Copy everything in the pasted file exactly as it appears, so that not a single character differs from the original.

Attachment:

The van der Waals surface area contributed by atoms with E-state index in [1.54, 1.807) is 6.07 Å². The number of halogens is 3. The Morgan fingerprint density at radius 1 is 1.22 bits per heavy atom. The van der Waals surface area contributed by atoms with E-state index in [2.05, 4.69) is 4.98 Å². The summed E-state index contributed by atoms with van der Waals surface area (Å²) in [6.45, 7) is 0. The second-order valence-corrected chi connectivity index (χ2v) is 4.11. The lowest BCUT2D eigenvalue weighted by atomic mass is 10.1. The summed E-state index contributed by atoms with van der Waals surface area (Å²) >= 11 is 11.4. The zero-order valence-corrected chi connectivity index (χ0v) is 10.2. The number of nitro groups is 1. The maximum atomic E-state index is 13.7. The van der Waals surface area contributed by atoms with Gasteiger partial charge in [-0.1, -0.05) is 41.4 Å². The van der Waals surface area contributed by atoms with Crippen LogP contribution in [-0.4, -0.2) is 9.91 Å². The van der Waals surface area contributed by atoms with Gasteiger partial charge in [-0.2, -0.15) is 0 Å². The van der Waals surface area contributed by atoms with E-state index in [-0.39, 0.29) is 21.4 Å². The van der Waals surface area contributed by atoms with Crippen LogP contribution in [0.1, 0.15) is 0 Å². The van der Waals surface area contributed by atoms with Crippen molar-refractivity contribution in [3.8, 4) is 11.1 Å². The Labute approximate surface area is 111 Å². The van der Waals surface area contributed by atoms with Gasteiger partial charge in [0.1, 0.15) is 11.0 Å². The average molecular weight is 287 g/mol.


The van der Waals surface area contributed by atoms with E-state index in [1.54, 1.807) is 6.07 Å². The number of halogens is 3. The Morgan fingerprint density at radius 1 is 1.22 bits per heavy atom. The van der Waals surface area contributed by atoms with E-state index in [2.05, 4.69) is 4.98 Å². The summed E-state index contributed by atoms with van der Waals surface area (Å²) in [6.45, 7) is 0. The second-order valence-corrected chi connectivity index (χ2v) is 4.11. The lowest BCUT2D eigenvalue weighted by atomic mass is 10.1. The summed E-state index contributed by atoms with van der Waals surface area (Å²) >= 11 is 11.4. The zero-order valence-corrected chi connectivity index (χ0v) is 10.2. The number of nitro groups is 1. The maximum atomic E-state index is 13.7. The van der Waals surface area contributed by atoms with Gasteiger partial charge in [-0.1, -0.05) is 41.4 Å². The van der Waals surface area contributed by atoms with Crippen LogP contribution in [-0.4, -0.2) is 9.91 Å². The van der Waals surface area contributed by atoms with Gasteiger partial charge in [-0.2, -0.15) is 0 Å². The van der Waals surface area contributed by atoms with E-state index in [-0.39, 0.29) is 21.4 Å². The van der Waals surface area contributed by atoms with Crippen LogP contribution in [0.1, 0.15) is 0 Å². The van der Waals surface area contributed by atoms with Crippen molar-refractivity contribution in [3.8, 4) is 11.1 Å². The Labute approximate surface area is 111 Å². The van der Waals surface area contributed by atoms with Gasteiger partial charge in [0.1, 0.15) is 11.0 Å². The average molecular weight is 287 g/mol.